Black Flag: Indicates a problem and immediate removal of your motorcycle from the racing line. Signal by raising your hand up or putting a foot out, then carefully reduce speed, get off of the racing line and stop at the first safe location off the course to the inside of the a turn.

    Yellow Flag with Red Stripes: (Debris flag) Indicates oil, gas, dirt or other debris are on the track surface. Proceed with caution.


    Yellow Flag:
     (Caution flag) Indicates motorcycles, riders, and/or Marshals are in the area but out of racing lines or likely run off areas. Proceed with caution!

    Any waving warning flag indicates a hazardous condition on the racetrack and possibly in the racing line. Proceed with caution. Passing is not allowed under any waving flag from the point of the flag until past the incident area. Read your rulebook for more information.

    Blue Flag: For SMRI Track Days ‐‐ Means NO PASSING ON THE INSIDE of a rider prior to the apex during that session.  Riders with intermediate or advanced skills are reminded that the blue flag applies to them as well as to the beginning riders.                                                     


    Definitions

    • Corner Entry: The first part of a corner, before Middle and Exit, after the brakes have come on and during the downshifts and turn-in. We teach, “The corner entry serves to get the bike ready to exit,” and get our members focused on slowing and pointing the bike during the entry.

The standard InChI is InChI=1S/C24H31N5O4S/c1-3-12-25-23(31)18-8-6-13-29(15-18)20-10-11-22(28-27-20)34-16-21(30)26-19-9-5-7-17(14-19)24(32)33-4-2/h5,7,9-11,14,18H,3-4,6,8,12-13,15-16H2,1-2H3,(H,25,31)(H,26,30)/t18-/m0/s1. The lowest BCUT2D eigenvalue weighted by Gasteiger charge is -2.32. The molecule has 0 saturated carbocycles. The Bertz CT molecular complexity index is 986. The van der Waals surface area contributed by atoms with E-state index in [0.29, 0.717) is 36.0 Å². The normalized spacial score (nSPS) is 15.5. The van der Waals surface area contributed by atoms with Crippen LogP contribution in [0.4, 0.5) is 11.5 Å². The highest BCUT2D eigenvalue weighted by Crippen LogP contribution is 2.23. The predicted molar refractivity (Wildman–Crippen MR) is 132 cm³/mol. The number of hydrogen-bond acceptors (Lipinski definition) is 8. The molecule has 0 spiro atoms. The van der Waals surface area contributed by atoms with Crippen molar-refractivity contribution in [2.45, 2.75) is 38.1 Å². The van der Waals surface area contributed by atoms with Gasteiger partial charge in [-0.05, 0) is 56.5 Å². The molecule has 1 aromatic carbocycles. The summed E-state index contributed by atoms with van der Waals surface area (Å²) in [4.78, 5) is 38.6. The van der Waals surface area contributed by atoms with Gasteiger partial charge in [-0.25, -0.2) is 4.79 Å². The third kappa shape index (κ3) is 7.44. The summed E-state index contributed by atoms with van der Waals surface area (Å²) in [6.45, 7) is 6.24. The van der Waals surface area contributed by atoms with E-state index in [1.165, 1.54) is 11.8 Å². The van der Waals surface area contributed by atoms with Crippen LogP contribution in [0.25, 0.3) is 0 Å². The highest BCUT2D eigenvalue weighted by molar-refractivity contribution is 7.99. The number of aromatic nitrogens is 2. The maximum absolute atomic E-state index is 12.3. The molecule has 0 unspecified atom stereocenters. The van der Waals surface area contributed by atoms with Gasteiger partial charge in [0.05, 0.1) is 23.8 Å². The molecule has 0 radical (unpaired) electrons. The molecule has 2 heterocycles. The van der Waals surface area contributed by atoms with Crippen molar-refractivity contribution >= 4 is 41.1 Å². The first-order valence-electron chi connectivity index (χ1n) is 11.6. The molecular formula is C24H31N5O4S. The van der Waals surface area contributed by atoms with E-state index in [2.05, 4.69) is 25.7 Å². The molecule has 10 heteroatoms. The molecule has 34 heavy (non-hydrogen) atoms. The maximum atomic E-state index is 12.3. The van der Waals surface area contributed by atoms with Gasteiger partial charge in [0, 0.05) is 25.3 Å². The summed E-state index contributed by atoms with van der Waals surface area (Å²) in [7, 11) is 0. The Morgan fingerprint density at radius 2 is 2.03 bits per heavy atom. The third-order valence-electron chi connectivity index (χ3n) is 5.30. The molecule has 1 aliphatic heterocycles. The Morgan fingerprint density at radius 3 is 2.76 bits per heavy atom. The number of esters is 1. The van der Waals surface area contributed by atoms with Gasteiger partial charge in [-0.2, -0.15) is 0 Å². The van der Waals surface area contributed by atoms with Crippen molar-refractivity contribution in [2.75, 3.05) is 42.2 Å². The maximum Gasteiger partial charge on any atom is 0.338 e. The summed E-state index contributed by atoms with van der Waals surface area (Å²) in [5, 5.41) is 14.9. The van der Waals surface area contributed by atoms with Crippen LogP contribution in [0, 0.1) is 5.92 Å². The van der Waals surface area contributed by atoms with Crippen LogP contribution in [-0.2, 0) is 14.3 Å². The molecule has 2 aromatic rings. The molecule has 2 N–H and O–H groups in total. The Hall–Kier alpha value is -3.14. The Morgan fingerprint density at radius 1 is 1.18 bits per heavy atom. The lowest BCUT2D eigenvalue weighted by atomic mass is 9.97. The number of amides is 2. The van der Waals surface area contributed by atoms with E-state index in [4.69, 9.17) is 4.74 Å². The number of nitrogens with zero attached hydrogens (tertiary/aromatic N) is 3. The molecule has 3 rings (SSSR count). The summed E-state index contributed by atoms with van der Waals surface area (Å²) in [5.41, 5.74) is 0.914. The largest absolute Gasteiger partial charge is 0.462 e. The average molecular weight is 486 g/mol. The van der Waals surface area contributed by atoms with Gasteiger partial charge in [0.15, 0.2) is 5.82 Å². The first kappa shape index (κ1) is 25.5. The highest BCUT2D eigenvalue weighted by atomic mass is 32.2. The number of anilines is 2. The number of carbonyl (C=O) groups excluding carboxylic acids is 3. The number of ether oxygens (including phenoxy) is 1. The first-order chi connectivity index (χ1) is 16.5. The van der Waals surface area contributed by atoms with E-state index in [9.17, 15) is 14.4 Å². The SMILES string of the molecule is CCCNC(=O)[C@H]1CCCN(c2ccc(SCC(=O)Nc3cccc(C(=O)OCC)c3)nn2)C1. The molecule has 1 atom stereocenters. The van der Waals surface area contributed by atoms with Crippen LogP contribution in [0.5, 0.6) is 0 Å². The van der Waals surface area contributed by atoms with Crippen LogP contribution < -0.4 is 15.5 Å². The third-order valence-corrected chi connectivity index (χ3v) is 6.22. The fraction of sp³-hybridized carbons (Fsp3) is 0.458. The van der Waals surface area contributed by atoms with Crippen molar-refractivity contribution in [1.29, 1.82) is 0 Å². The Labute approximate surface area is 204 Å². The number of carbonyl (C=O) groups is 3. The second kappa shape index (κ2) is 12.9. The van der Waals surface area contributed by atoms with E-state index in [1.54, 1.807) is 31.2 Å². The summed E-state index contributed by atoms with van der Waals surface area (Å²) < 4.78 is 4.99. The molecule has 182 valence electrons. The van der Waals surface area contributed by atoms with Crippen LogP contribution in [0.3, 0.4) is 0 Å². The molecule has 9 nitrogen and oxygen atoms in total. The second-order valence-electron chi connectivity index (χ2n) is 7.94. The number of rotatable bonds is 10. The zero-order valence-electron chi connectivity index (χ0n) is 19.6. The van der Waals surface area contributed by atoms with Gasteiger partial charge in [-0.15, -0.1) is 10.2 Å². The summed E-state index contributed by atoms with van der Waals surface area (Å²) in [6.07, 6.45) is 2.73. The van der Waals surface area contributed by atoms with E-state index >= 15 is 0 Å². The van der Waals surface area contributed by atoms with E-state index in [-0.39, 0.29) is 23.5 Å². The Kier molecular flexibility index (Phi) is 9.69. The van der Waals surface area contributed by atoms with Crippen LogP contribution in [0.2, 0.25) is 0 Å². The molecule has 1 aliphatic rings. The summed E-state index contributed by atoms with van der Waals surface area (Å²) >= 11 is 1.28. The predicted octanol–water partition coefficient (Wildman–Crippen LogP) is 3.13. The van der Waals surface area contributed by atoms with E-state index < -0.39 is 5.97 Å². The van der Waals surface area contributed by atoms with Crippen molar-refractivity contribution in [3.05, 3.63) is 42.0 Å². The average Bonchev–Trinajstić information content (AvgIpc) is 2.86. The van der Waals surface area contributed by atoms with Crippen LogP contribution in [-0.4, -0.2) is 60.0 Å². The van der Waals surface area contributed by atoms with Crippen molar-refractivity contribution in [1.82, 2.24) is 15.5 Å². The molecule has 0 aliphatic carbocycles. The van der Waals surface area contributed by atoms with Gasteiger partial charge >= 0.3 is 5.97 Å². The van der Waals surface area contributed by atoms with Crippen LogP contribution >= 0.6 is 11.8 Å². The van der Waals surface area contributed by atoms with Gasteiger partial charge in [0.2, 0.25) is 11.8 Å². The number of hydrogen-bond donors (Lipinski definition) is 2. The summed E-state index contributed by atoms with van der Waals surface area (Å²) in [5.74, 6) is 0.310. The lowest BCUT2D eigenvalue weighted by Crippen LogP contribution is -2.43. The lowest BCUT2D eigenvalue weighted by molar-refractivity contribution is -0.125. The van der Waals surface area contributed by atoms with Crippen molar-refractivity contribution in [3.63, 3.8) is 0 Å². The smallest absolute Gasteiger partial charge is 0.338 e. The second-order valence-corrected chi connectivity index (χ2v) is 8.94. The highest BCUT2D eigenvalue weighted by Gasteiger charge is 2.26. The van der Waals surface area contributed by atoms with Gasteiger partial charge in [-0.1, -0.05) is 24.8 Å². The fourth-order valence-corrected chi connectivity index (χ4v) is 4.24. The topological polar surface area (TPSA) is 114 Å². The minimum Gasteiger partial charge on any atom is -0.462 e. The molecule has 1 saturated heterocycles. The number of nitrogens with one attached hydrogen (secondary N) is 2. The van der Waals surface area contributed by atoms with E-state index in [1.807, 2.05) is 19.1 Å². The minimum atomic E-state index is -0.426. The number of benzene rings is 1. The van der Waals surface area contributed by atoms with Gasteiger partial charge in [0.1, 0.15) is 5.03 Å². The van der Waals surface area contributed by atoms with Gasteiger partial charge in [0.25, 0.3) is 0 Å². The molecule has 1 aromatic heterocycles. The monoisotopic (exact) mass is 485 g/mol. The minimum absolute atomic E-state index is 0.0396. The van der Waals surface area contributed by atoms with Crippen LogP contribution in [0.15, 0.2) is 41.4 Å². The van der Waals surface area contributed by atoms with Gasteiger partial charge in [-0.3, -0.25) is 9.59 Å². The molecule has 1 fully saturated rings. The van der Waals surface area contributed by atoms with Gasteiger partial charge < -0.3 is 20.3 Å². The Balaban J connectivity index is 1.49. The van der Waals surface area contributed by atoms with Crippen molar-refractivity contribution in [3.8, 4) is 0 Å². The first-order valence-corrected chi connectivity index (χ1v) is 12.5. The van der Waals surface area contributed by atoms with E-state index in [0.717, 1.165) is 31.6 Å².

• Corner Exit: The third part of a corner…following Entrance and Middle…where the rider is accelerating and reducing lean angle, hopefully.
    • Apex: The closest you come to the inside of the corner. Often it’s the point at which the rider can take away lean angle. There can be an exit apex too, the point to which you drive off the corner…but usually we mean the corner’s apex.
    • Blip: A short rev produced by a quick but smooth open and closing of the throttle, usually to match the rpm during a downshift.
    • Downshift: Shifting your bike to the next-lower gear, as in sixth to fifth. Each downshift happens with separate clutch disengagement and engagement, and a separate blip.
    • Drama: We use this term to describe everything from bike oscillations under an abrupt rider, to the wrong people in your pit area, and to friends who insist on riding fast everywhere. But what we really mean and know is this: Drama eventually means crash.
    • Fade: In this case we’re talking about a corner-entry line that fades in toward the corner too early. It’s not an early turn-in, but more of a gently veering which tightens the corner’s radius. A fade often happens because the rider is uncomfortable with the speed and fades into the turn too early. We teach riders to fix a fade by taking two percent off their speed and perfect the line, and then add the speed back into the equation.